Successfully reported this slideshow.
We use your LinkedIn profile and activity data to personalize ads and to show you more relevant ads. You can change your ad preferences anytime.

Policy, Outreach, and the Community: A Summer of Political Interning and Non-Profit Leadership Training in Louisville by Carmen Mitchell


Published on

  • Be the first to comment

  • Be the first to like this

Policy, Outreach, and the Community: A Summer of Political Interning and Non-Profit Leadership Training in Louisville by Carmen Mitchell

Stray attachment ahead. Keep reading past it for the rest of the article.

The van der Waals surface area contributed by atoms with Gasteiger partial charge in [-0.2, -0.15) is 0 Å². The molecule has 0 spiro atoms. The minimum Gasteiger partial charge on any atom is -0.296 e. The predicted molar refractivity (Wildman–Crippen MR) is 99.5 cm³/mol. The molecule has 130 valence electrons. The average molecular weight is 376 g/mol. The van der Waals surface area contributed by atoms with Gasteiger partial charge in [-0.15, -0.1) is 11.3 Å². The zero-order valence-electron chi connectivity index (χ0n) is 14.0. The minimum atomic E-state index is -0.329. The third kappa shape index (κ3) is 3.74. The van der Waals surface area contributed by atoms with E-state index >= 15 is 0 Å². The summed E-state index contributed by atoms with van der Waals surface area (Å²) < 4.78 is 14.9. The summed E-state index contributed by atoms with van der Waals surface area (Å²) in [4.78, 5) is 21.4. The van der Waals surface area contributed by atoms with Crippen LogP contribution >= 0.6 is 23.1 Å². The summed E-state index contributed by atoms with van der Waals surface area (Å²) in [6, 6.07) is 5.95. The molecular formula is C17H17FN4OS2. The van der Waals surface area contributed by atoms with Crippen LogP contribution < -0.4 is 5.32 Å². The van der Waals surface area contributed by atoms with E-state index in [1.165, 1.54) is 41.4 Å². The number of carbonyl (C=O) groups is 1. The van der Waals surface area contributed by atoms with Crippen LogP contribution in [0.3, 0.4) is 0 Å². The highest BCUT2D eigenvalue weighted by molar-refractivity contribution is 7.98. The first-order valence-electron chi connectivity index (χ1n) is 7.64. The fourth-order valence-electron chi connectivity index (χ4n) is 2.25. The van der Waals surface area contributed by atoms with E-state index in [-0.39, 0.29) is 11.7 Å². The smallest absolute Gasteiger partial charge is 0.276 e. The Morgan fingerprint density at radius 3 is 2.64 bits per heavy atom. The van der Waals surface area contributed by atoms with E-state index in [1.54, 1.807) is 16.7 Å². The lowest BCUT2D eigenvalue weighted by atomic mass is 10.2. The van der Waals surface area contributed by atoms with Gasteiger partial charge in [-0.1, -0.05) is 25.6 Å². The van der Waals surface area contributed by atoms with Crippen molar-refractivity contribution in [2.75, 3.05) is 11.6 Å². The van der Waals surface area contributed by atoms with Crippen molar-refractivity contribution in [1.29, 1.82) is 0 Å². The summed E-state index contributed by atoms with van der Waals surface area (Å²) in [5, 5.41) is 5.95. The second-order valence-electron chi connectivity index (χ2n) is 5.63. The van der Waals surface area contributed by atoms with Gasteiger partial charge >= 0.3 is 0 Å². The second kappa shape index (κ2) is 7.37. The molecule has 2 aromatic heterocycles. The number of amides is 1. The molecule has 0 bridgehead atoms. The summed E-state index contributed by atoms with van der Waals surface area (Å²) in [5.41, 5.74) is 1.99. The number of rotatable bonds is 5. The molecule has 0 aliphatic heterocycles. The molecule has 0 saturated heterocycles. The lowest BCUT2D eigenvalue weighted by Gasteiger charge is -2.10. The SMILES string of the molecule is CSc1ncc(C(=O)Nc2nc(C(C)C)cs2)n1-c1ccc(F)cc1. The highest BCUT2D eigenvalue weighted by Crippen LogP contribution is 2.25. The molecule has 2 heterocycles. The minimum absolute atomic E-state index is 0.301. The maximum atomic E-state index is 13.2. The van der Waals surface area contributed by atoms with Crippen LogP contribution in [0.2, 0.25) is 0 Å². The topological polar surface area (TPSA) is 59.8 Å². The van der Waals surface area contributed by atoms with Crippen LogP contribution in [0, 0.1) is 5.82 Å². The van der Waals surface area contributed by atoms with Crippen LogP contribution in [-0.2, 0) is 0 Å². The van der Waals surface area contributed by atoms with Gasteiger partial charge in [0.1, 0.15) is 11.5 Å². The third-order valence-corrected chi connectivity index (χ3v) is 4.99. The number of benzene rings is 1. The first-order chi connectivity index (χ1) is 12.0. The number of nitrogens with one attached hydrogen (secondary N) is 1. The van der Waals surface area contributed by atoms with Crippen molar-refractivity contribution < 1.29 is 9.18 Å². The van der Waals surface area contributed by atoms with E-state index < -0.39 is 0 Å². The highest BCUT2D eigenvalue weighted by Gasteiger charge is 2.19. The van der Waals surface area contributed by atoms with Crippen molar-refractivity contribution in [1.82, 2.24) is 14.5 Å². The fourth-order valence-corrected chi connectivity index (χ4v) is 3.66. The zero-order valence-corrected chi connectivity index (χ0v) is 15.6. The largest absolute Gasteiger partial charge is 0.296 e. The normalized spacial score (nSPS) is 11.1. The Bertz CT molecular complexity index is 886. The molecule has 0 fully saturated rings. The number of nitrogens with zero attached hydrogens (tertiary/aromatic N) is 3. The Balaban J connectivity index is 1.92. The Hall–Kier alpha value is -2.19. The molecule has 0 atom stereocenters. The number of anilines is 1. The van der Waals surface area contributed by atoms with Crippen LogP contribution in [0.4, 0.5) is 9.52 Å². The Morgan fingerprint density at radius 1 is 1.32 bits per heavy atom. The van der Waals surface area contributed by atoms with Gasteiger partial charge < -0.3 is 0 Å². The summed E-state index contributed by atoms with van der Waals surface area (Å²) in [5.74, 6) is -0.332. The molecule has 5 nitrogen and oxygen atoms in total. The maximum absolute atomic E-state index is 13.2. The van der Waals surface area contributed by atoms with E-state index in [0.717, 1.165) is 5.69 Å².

1. 1. Policy, Outreach, and the Community: A Summer of Political Interning and Non-Profit Leadership Training in Louisville By Carmen Mitchell, University of Louisville, Brown Fellows Class of 2014 Introduction • Creating communication materials for foster youth with information about college readiness; Using the blueprint, Joni and I created email templates, student-aimed brochures, business cards, posters, and graphics that could be used for the future website. My first two enrichment projects focused on general learning about nonprofit advocacy (particularly related to special education) and cultural diversity in the advocacy space, so for this summer my enrichment project goal was to gain hands-on training on how to manage nonprofit institutions and campaigns from both the executive and entry levels. • Learning about the integration of different community centers that house foster youth and the relationship between such centers and the private partners that financially support youth; Joni and I visited institutions, including the True Up headquarters, to learn about the benefits and challenges of organizational collaboration. Part Two Part One To build on my previous nonprofit experiences, for the first part of my summer, I participated in four training seminars at the Center for Nonprofit Excellence, a Louisville organization founded in 1999 as a collaborative initiative between several organizations including Metro United Way, the Donors Forum of Kentuckiana, and Metro Louisville government. The four seminars I participated in were: For the second part of the summer to build on the skills and information from my CNPE seminars, I did a collaborative internship between True Up of Louisville and State Representative Joni Jenkins at Jefferson Community and Technical College working on developing outreach sessions to young people in foster homes transitioning to higher education adulthood. This collaboration is called True Up 4.0 and is a program currently in development o address foster youth needs. 1. At the Helm: An Intensive Training for New Nonprofit Executive Directors: Learning about the responsibilities of being in a management role at a nonprofit institution, and how to balance between the desires of the board and the abilities of the employees • True Up is an agency in Kentucky that collaborates with nonprofit organizations that house and support foster kids including Uspiritus, Boys and Girls Haven, Home of the Innocents, Maryhurst, St. Joseph’s Children’s Home, and Metro United Way (the fiscal agent). T 2. Board Chair Boot Camp: Learning about the property duties of someone serving as a member of a nonprofit executive board or as a committee member, as well as how to determine (from the perspective of the nonprofit director) what types of board members to select based on professional strengths and how to maintain effective communication between board directors and organization management • Witnessing state legislative policymaking at work in Frankfort and in Louisville; attending meetings with Joni to witness political interaction, including a licensing committee about contractual agreements between nurse practitioners and doctors, as well as attending meetings about topics such as pension reform, addressing elder abuse, and implementation of new educational practices in Jefferson Country Public Schools. While many of these events didn’t have a direct connection to what she and I were working on, it was important to learn about a variety of community issues directly from the government leaders who address them, and in the big picture all of these systems work together to improve the community as a whole. • rue Up chooses to collaborate with JCTC because many foster kids choose to enter community college programs due to the lower costs compared to a four-year university or a lack of preparedness for other academic programs. 3. From Written Word to Dynamic Delivery; Transforming Great Ideas into Spot-on Presentations: A clinic on public speaking and oral presentations; how to avoid common pitfalls in public speaking and how to communicate ideas clearly to the community being served 4. Nonprofit Startup Clinic: Information about the logistics of starting a nonprofit including researching whether there is a demand in the market for your idea; Paperwork, tax filings, accounting and board meeting reports; how to recruit partners who are willing to invest their time and/or financial resources into your idea. • Outside of her work in Frankfort, Representative Jenkins works full-time at JCTC on educational initiatives such as this, and I chose to work with her this summer with this program because many of the challenges faced by Foster children overlap with those faced by children with other types of special needs (medical, poverty, etc.). • Also, I wanted to have firsthand experience with how she works both directly with the young adults and how she translates that work into impact at the organizational leadership role and the policy implementation that takes place in legislature. Internship Goals and Achievements • Working on creating blueprints for community initiatives based on empirical and anecdotal data; Using data such at the statistics talked already discussed, Joni and I created an outline that would serve as the skeleton of the program, a grant/policy outline, and a base for promotional talking points Outcomes • After completing this internship, I have gained in building community partnerships and working on building successful policy procedures and lobbying them effectively. Also through the training seminars at CNPE, I have much deeper understanding of all of the less publicized but extremely vital nut and bolt details needed to manage a non-profit organization. • Through both of these experiences I have a much stronger network of civic-minded leaders in the city of Louisville, and this network will assist me in possibly starting my own citywide initiative or fully-fledged nonprofit organization (hopefully focused on Autism) or working with an already established organization as an effective contributor to the mission. • This fall I will be participating in Leadership Louisville’s FOCUS program, and after I graduate I will be studying Public Health at the University of Louisville, and I am looking forward to carrying these experiences with me to further my leadership skills in the city of Louisville.